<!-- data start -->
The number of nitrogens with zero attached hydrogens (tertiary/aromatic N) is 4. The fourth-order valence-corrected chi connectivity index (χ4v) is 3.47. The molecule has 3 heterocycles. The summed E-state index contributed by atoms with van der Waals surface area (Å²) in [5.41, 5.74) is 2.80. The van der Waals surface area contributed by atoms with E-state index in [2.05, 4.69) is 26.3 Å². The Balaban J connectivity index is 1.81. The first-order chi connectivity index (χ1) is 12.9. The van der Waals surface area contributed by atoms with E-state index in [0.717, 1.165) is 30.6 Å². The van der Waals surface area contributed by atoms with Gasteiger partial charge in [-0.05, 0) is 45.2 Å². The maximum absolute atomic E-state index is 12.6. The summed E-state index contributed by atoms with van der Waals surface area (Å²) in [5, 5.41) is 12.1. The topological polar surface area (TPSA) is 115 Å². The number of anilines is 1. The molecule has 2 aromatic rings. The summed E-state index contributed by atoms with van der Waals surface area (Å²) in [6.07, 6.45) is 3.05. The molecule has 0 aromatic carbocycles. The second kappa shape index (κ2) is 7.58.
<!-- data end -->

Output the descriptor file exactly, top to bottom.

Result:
The number of nitrogens with zero attached hydrogens (tertiary/aromatic N) is 4. The fourth-order valence-corrected chi connectivity index (χ4v) is 3.47. The molecule has 3 heterocycles. The summed E-state index contributed by atoms with van der Waals surface area (Å²) in [5.41, 5.74) is 2.80. The van der Waals surface area contributed by atoms with E-state index in [2.05, 4.69) is 26.3 Å². The Balaban J connectivity index is 1.81. The first-order chi connectivity index (χ1) is 12.9. The van der Waals surface area contributed by atoms with E-state index in [0.717, 1.165) is 30.6 Å². The van der Waals surface area contributed by atoms with Gasteiger partial charge in [-0.05, 0) is 45.2 Å². The maximum absolute atomic E-state index is 12.6. The summed E-state index contributed by atoms with van der Waals surface area (Å²) in [5, 5.41) is 12.1. The topological polar surface area (TPSA) is 115 Å². The number of anilines is 1. The molecule has 2 aromatic rings. The summed E-state index contributed by atoms with van der Waals surface area (Å²) in [6.07, 6.45) is 3.05. The molecule has 0 aromatic carbocycles. The second kappa shape index (κ2) is 7.58.